The United States and Europe remain the largest market for packaged software applications. The domestic market in India does not appear in the radar screen of the big software vendors, even though most of them think of India when considering low cost development centres. This might change if there is sufficient traction in the usage and computerisation across vertical domains in India. The names of Tally in the accounting space and Ramco’s Marshall in ERP immediately jump out when any discussion of Indian software is undertaken. Even with the widespread use of these tools, we do not have more than a dozen or so national or big brands that operate at a large scale. Of course, the application software industry in India is equally diversified too, with small vendors and integrators working hard to carve out a niche for themselves. In a highly fragmented market, small vendors seem to be having a field day. The big software integrators and vendors (the Wipros, TCSes and HCLs) are looking externally for a few dollars more while smaller niche players are operating in the diversity.

There is perhaps an opportunity for entrepreneurial techies to continue to explore. Because the financial, accounting, legal and operational issues are unique in our market, customers would rather prefer a local vendor who can develop a total customised solution rather than shelling out big bucks to the likes of Microsoft, IBM or Peoplesoft.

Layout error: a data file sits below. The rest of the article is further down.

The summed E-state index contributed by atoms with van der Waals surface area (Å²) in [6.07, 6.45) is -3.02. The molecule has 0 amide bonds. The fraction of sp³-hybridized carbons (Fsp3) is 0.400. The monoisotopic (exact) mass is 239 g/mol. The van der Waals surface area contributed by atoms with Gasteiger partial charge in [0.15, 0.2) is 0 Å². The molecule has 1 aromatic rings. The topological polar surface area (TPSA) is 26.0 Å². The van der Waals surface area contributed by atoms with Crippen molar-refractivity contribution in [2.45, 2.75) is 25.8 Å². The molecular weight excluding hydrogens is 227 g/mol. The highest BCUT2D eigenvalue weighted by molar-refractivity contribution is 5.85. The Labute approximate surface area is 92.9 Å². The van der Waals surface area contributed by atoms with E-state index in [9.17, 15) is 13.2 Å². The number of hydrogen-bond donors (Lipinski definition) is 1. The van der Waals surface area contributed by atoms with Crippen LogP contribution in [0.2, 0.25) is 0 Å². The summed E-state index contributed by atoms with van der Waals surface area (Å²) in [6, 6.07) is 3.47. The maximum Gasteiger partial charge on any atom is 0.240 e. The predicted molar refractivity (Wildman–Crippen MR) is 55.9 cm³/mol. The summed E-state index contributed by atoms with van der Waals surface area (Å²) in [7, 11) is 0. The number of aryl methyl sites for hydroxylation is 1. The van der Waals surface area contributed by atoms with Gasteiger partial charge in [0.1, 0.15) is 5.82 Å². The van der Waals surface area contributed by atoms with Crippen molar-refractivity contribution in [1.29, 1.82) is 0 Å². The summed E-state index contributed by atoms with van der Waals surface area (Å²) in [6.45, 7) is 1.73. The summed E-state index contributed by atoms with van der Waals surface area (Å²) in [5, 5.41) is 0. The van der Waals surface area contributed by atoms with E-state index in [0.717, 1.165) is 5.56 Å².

Actually, a larger software vendor who understands the Indian market, operations, etc, may be a really good target for the likes of Microsoft and IBM.




About the Author

  • A Bio and profile of the author, Mohan Babu, can be found at his homepage
  • Mohan has authored a book on Offshoring and Outsourcing (Publisher McGraw Hill, India), a link to which can be found here
  • Mohan has also authored an Online book on "Life in the US," available for free download.
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    For FAQ, Trivia and Information on Life in America, visit the Ask-A-Desi section

    ©Mohan Babu: All Rights Reserved 2005

    Mohan Babu is an international consultant trying to find the ‘sweet spot’ where IT meets business. E-mail: mohan He is also the author of a recent book on "Offshoring IT Services"

    All rights are reserved. Mohan Babu ("Author") hereby grants permission to use, copy and distribute this document for any NON-PROFIT purpose, provided that the article is used in its complete, UNMODIFIED form including both the above Copyright notice and this permission notice. Reproducing this article by any means, including (but not limited to) printing, copying existing prints, or publishing by electronic or other means, implies full agreement to the above non-profit-use clause. Exceptions to the above, such as including the article in a compendium to be sold for profit, are permitted only by EXPLICIT PRIOR WRITTEN CONSENT of Mohan Babu. 

    Disclaimer: This document represents the personal opinions of the Author, and does not necessarily represent the opinion of the Author's employer, nor anyone other than the Author. This Article was originally published in Express Computers